In an interview with EW, show writer Bryan Fuller (“Pushing Daises,” “Heroes” and the forthcoming “Mockingbird Lane”) spoke about how he’ll bring Hannibal Lecter to the small screen with “Hannibal,” while also revealing that they’re planning on reaching not one, not two, not three, not four, not five, not six, but seven seasons (sorry for the Lebron reference).
Fuller is taking five pages of backstory about the infamous cannibal psychiatrist from Thomas Harris’ book “Red Dragon” and using it as the basis for the first couple seasons of his planned drama.
“Hannibal,” which has received a 13-episode series order, features Lecter teaming to solve crimes with empathic FBI profiler Will Graham (Hugh Dancy). For the first time, viewers will spend quality time with Lecter while he’s at large and before the world knows his secrets, working side by side with a similarly brilliant man who is destined to catch him.
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“It’s before he was incarcerated, so he’s more of a peacock,” Fuller tells EW. “There is a cheery disposition to our Hannibal. He’s not being telegraphed as a villain. If the audience didn’t know who he was, they wouldn’t see him coming. What we have is Alfred Hitchcock’s principle of suspense â€” show the audience the bomb under the table and let them sweat when it’s going to go boom. So the audience knows who Hannibal is so we don’t have to overplay his villainy. We get to subvert his legacy and give the audience twists and turns.”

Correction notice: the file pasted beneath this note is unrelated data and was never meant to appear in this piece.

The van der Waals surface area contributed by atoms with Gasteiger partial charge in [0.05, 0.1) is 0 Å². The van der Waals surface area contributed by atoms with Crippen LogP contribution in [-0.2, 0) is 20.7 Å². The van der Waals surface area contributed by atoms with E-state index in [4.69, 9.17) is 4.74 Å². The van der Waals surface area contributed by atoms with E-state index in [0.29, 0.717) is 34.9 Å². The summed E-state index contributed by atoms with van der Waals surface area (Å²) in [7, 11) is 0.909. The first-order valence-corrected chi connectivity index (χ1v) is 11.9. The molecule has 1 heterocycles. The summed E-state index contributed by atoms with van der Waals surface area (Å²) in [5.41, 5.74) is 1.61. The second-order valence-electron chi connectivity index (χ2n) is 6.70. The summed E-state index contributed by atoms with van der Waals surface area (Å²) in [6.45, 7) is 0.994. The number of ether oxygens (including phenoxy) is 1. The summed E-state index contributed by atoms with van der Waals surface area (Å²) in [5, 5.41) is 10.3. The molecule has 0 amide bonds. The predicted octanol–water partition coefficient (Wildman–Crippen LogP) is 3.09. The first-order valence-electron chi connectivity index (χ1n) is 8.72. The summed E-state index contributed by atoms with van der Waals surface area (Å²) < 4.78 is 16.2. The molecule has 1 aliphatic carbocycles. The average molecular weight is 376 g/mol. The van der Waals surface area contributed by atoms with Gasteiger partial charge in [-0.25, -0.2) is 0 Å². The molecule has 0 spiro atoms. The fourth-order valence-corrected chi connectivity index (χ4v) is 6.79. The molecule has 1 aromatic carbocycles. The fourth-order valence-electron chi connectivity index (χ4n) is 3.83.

He also speaks on the film’s romantic side: “It really is a love story, for lack of a better description, between these two characters,” Fuller says. “As Hannibal has said [to Graham] in a couple of the movies, ‘You’re a lot more like me than you realize.’ We’ll get to the bottom of exactly what that means over the course of the first two seasons. But we’re taking our sweet precious time.”
“Hannibal” will also be unusual because it’s planned as a 13-episode-per-season show. So though the drama won’t rush Hannibal’s story it also won’t feel like its padded with throwaway episodes either.
“Doing a cable model on network television gives us the opportunity not to dally in our storytelling because we have a lot of real estate to cover,” Fuller says. “I pitched a seven-season arc including stories from various [Thomas Harris] books.”
The show will include familiar characters from Harris’ novels, though he’s “Starbucking” the genders of a couple of them. FBI boss Jack Crawford will remain male, but Dr. Alan Bloom is becoming Dr. Alana Bloom, and tabloid journalist Freddy Lounds is becoming tabloid blogger Fredricka Lounds…